Their campaigns have in many respects been complementary. Both candidates embrace the slogan “ni droite, ni gauche,” popularized by the interwar fascist leagues. Macron, bauble of the extreme center, seeks to substitute for the traditional right-left divide a vision that opposes globalizing, educated, cosmopolitan professionals to backwards, bigoted, and unenlightened nationalists: Le Pen’s worldview in camera obscura. For both Macron and Le Pen, openness, free movement, and European integration can be counterposed to patriotism, “national preference,” and the defense of entitlements. The prospects for either option depend on a significant recomposition of the electorate.

Landscape of Treason (n+1)

Grey Anderson on the French elections, the demise of the Socialist party, the rise of a rebranded FN, and the societal shifts of the last 5 years.

https://api.soundcloud.com/tracks/260347707/stream?client_id=N2eHz8D7GtXSl6fTtcGHdSJiS74xqOUI?plead=please-dont-download-this-or-our-lawyers-wont-let-us-host-audio

‘Most People’ is Bonnie ‘Prince’ Billy’s contribution to a upcoming charity compilation Refugee that will benefit the Malta’s Migrant Offshore Aid Station. It’s also Will Oldham’s contribution to the whole refugee debate, in a sense. Refugee, a project by Scottish folk singer Robin Adams, will be released on June 3rd via BRAINFOG RECORDS.

Interviewer: You once said that “those things about which we cannot theorize, we must narrate.”

Umberto Eco: It is a tongue-in-cheek allusion to a sentence by Wittgenstein. […] I simply believe that at the end of the day a story is always richer—it is an idea reshaped into an event, informed by a character, and sparked by crafted language. So naturally, when an idea is transformed into a living organism, it turns into something completely different and, likely, far more expressive.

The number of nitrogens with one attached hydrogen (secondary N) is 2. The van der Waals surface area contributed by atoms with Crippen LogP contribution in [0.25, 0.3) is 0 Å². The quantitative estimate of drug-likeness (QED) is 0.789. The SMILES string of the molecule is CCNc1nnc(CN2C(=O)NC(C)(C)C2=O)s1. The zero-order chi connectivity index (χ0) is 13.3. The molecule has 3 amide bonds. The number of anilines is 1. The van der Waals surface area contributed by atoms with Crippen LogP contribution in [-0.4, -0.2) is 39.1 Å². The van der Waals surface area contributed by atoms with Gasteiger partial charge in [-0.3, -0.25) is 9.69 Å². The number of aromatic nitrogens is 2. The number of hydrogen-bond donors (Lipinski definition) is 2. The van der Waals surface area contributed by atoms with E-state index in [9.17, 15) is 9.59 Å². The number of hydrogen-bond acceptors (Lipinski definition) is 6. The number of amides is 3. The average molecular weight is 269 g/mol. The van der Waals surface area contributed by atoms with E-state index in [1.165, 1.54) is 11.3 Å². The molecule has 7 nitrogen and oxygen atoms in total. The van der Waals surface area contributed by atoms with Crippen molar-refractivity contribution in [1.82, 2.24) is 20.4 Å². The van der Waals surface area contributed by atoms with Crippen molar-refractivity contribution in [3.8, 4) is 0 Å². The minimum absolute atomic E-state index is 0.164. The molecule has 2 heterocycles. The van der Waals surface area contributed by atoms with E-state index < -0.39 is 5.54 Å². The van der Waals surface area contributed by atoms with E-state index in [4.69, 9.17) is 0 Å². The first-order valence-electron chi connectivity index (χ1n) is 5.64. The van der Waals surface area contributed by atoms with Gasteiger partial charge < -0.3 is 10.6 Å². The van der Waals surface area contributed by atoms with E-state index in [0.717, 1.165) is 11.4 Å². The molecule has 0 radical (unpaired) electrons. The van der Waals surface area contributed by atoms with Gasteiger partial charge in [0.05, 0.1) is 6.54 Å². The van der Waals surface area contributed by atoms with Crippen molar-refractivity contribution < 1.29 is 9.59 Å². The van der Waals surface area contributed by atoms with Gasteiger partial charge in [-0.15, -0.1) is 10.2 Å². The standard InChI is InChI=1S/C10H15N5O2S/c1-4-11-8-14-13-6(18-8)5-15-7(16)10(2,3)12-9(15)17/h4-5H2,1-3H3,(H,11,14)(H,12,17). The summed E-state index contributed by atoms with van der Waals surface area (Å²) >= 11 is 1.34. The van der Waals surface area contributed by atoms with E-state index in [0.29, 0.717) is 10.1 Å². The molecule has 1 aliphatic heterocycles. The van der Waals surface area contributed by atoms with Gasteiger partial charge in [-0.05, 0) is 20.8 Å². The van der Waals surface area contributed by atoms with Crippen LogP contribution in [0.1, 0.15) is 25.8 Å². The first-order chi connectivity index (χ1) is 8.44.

Paris Review – The Art of Fiction No. 197, Umberto Eco

A great 2008 interview with Italian author, semiotician and intellectual Umberto Eco, who passed away today at the age of 84.

(via)

If there’s one lesson the war on terror should have taught the West by now, it’s that a powerful country’s fear is a terrorist’s greatest weapon. If a population gives in to this fear, it strangles itself through paranoia and violence. It destroys what is best inside itself.

Molly Crabapple (via kevissimo)

In a way, the economics have almost become secondary. But still, let’s be clear: what we’ve learned these past couple of weeks is that being a member of the eurozone means that the creditors can destroy your economy if you step out of line. This has no bearing at all on the underlying economics of austerity. It’s as true as ever that imposing harsh austerity without debt relief is a doomed policy no matter how willing the country is to accept suffering. And this in turn means that even a complete Greek capitulation would be a dead end.

A generation that had gone to school in horse-drawn streetcars now stood in the open air, amid a landscape in which nothing was the same except the clouds, and at its center, in a forcefield of destructive torrents and explosions, a tiny fragile human body.

Walter Benjamin, on the generation that survived the First World War. (via mattdpearce)
http://api.soundcloud.com/tracks/123898592/stream?client_id=N2eHz8D7GtXSl6fTtcGHdSJiS74xqOUI?plead=please-dont-download-this-or-our-lawyers-wont-let-us-host-audio

Just discovered this banger from Camilla Sparksss (“the fantasy ego" of Barbara Lehnhoff, Peter Kernel, a Swiss-Canadian art punk band I love.) Her new “album For You The Wild” releases April 7th.

Any commentary to daily events in this region is purely coincidental. Or not. I’ll decide when I enter the real world.

But two things make Mitt’s Grand Gaffe Tour an exception to this rule.
First and most important, talking up the innate superiority of the Israelis over the Palestinians isn’t, by any definition, a gaffe. That’s real, with real geopolitical consequences. He didn’t misspeak (and I’m not sure one can “misspeak” about such things anyway), and his initial claim to have been misinterpreted has been trumped by his decision to reiterate all the same points to the conservative audience at National Review.
Second, it’s hard to imagine Romney’s gaffes, missteps, and flat-out egregious mistakes happening if he had a different, i.e., solid, foreign policy team advising him. (Ignore the silly, DC-centric focus on whether his press team mismanaged the ensuing uproar.) Romney has no core foreign policy team. It’s also a team without a core. No surprise since it serves mostly to check the box of various conservative foreign policy constituencies